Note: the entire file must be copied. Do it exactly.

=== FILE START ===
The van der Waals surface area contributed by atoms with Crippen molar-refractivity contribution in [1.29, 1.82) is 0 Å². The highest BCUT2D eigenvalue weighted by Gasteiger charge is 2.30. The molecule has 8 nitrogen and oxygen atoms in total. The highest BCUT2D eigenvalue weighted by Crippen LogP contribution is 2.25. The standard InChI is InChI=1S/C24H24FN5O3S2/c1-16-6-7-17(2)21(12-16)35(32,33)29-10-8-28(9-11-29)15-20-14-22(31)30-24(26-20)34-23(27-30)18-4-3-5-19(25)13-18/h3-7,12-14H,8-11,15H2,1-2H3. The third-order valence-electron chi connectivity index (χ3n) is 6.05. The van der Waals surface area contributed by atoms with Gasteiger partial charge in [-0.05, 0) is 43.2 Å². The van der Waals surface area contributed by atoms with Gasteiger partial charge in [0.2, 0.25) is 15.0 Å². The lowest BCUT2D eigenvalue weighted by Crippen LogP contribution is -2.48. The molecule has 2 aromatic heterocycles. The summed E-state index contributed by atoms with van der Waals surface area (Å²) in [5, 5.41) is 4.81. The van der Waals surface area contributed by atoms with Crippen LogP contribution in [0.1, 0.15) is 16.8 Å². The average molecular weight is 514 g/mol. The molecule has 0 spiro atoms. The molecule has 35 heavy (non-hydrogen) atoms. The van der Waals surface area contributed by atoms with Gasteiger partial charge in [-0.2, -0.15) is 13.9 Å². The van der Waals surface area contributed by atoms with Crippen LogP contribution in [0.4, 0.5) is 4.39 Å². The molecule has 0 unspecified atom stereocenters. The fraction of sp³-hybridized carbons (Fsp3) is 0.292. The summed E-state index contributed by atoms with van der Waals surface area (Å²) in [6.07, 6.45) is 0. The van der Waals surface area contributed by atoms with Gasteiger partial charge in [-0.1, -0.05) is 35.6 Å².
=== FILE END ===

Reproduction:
The van der Waals surface area contributed by atoms with Crippen molar-refractivity contribution in [1.29, 1.82) is 0 Å². The highest BCUT2D eigenvalue weighted by Gasteiger charge is 2.30. The molecule has 8 nitrogen and oxygen atoms in total. The highest BCUT2D eigenvalue weighted by Crippen LogP contribution is 2.25. The standard InChI is InChI=1S/C24H24FN5O3S2/c1-16-6-7-17(2)21(12-16)35(32,33)29-10-8-28(9-11-29)15-20-14-22(31)30-24(26-20)34-23(27-30)18-4-3-5-19(25)13-18/h3-7,12-14H,8-11,15H2,1-2H3. The third-order valence-electron chi connectivity index (χ3n) is 6.05. The van der Waals surface area contributed by atoms with Gasteiger partial charge in [-0.05, 0) is 43.2 Å². The van der Waals surface area contributed by atoms with Gasteiger partial charge in [0.2, 0.25) is 15.0 Å². The lowest BCUT2D eigenvalue weighted by Crippen LogP contribution is -2.48. The molecule has 2 aromatic heterocycles. The summed E-state index contributed by atoms with van der Waals surface area (Å²) in [5, 5.41) is 4.81. The van der Waals surface area contributed by atoms with Crippen LogP contribution in [0.1, 0.15) is 16.8 Å². The average molecular weight is 514 g/mol. The molecule has 0 spiro atoms. The molecule has 35 heavy (non-hydrogen) atoms. The van der Waals surface area contributed by atoms with Gasteiger partial charge in [-0.2, -0.15) is 13.9 Å². The van der Waals surface area contributed by atoms with Crippen LogP contribution in [0.4, 0.5) is 4.39 Å². The molecule has 0 unspecified atom stereocenters. The fraction of sp³-hybridized carbons (Fsp3) is 0.292. The summed E-state index contributed by atoms with van der Waals surface area (Å²) in [6.07, 6.45) is 0. The van der Waals surface area contributed by atoms with Gasteiger partial charge in [-0.1, -0.05) is 35.6 Å².